(CN) – A movie financier claims Paramount Pictures ran a shell game with “tens of millions” of dollars to cheat investors of movie profits. Content Partners SPV 1 claims Paramount used Hollywood accounting to underreport revenue and deduct fraudulent fees, and refused to make good on promises of profit-sharing, despite admitting that it had made enough money on the movies to trigger the profit-sharing agreement.
In its complaint in Los Angeles Superior Court, Content Partners claims that Paramount agreed to use a specific formula to calculate loan repayments, so that profit-sharing on movies that did well at the box office would balance out losses on less financially successful movies.
Content Partners says it funded five slates of movies for Paramount between 1996 and 1998. Each slate consisted of four to six movies.
For the first slate of movies, Paramount agreed to pay Content Partners all “net receipts” from “Truman Show,” according to the complaint. For the other four slates, Content Partners claims Paramount promised 60 percent of net receipts from certain movies within the slate that were expected to perform well commercially.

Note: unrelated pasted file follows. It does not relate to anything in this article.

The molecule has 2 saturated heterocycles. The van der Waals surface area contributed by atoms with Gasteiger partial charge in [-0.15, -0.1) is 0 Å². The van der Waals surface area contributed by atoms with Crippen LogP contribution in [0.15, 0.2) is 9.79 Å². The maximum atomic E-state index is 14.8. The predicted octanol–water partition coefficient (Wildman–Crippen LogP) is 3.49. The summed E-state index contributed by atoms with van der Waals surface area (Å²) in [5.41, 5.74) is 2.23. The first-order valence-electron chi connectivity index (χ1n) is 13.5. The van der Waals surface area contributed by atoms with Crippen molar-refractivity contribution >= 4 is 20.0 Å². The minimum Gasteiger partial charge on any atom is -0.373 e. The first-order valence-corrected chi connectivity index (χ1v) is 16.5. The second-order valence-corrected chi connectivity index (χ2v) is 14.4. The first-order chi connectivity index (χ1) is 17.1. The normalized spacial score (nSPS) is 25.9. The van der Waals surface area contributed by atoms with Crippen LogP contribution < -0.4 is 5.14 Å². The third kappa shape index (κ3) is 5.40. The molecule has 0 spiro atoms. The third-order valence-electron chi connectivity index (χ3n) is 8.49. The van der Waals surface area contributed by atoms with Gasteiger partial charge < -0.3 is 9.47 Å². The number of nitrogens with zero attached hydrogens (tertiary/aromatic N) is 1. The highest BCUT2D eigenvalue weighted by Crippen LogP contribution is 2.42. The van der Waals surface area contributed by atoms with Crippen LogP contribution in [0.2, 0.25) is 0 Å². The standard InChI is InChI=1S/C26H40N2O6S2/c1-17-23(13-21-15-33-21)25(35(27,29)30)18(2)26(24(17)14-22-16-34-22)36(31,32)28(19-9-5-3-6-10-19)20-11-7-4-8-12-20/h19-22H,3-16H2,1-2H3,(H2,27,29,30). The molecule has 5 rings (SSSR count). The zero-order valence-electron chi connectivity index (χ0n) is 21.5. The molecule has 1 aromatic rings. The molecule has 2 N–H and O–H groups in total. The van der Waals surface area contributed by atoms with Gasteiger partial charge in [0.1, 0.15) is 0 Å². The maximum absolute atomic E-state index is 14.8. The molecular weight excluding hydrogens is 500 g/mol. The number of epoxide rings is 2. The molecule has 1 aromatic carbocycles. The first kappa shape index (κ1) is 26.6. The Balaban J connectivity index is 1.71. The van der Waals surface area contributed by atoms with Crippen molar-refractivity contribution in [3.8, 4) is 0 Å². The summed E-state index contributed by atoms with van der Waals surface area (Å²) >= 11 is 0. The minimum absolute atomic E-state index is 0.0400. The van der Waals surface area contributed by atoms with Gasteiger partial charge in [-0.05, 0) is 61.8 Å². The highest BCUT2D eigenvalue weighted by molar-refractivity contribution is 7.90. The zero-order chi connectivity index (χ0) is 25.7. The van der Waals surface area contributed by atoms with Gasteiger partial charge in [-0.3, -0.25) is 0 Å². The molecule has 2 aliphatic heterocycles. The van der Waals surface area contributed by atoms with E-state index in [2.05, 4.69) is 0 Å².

Content Partners claims Paramount owes it more than $46 million in profits from the following movies: “Varsity Blues,” “Kiss the Girls,” “Payback,” “Double Jeopardy,” “Runaway Bride” and “Election.”
Content Partners claims Paramount overstated its expenses in making the movies and wrongfully claimed it was allowed to deduct the expenses from the money it owed the plaintiff.
After years of frustrated efforts for an audit, Content Partners says, an independent auditor in 2007 confirmed Paramount’s improper accounting practices in the fourth and fifth slates of movies Content Partners financed.
The audit found $30 million in unsubstantiated video costs, $13 million in improper theatrical costs, “improper allocation” of $12 million in indirect video costs, $8 million in frivolous overhead costs and about $10 million in underreported foreign TV revenue, according to the complaint.
Content Partners demands more than $202 million, plus punitive damages, alleging breach of contract and fraud. It is represented by Martin Singer and Paul Sorrell with Lavely & Singer.